When PR pros get together, they sometimes trade war stories about communications crises they have had to deal with on the job.
But it’s hard to beat the crisis that Peak Communicators faced—or the deftness of its response—when a former employee of its client, the Canada West Veterinary Specialists in Vancouver, B.C., was arrested on charges of bestiality with his dog. And, er, police had video, too.
Peak Communicators wins top honors in the Best Crisis Management category of the 2013 PR Daily Awards not only for the way it distanced its client from an event that understandably horrified customers. Peak also managed to push a positive story that helped reverse the damage to the veterinary clinic’s brand.
The crisis began with the arrest of a 38-year-old proponent of legalizing bestiality. The suspect had listed the hospital as his employer on his publicly accessible Facebook page—even though he had been fired two years earlier because of his advocacy of bestiality.
The suspect had only sterilized surgical equipment, and never had access to animals while working at the hospital. Clients flooded the hospital with calls, outraged and concerned about their own dogs that had been treated at the clinic. The owners feared their pets might have come into contact with the accused.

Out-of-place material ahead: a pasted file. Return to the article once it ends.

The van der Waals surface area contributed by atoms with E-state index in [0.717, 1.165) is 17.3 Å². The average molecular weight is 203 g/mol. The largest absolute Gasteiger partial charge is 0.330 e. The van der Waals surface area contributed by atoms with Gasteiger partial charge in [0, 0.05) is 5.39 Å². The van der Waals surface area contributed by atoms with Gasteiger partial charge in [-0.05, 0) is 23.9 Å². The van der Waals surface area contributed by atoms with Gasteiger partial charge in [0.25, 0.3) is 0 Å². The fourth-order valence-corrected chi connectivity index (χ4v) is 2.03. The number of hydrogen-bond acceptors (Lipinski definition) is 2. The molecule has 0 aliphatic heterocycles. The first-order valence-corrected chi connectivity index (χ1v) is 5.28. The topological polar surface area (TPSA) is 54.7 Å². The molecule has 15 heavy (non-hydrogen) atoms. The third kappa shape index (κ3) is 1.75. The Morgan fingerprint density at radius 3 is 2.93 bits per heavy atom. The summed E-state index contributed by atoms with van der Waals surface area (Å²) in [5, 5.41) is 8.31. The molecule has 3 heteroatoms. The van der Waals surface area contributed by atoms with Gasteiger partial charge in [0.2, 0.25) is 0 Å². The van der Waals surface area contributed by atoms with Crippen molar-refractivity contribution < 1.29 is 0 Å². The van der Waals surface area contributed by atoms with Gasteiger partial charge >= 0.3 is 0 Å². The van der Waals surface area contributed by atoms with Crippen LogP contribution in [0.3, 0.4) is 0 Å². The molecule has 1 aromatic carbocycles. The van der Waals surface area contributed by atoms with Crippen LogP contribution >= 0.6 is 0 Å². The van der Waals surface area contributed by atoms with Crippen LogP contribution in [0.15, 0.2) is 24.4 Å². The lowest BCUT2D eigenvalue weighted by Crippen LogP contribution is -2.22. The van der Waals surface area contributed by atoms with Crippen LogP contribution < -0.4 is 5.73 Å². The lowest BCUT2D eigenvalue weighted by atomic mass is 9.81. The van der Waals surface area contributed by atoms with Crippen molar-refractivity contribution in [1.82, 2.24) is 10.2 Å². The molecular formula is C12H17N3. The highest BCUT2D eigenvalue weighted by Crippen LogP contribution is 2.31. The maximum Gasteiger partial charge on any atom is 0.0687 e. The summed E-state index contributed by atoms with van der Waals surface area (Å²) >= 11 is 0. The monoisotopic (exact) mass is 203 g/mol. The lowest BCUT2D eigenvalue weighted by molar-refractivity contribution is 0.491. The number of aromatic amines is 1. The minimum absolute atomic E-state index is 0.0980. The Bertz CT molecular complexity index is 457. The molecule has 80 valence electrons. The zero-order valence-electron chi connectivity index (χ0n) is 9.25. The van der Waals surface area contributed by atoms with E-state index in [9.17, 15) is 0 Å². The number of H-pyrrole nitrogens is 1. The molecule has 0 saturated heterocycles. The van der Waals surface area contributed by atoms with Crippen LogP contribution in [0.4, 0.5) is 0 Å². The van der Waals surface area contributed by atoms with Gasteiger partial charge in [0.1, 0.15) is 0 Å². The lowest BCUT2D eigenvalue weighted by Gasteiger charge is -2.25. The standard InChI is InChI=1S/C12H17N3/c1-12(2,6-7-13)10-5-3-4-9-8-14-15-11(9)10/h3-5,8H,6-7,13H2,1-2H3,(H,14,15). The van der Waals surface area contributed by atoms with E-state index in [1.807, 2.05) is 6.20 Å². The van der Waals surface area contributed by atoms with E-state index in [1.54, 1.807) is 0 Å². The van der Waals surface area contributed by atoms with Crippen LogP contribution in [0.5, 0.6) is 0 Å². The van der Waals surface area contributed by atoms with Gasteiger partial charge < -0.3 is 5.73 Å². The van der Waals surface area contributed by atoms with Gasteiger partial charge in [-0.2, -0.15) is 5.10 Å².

Peak Communicators not only successfully distanced the hospital from the alleged criminal; it also found a good-news story to promote just after the crisis had passed. Burglars had shot and beaten a dog named Rumble who was protecting his owners during a home invasion, and the hospital agreed to donate medical services.
This drew nationwide stories in places like the Vancouver Sun and The Montreal Gazette, and citizens pitched in contributions to a fund for the “hero dog.”
The deft pivot from crisis to positive PR wins Peak this year’s award.
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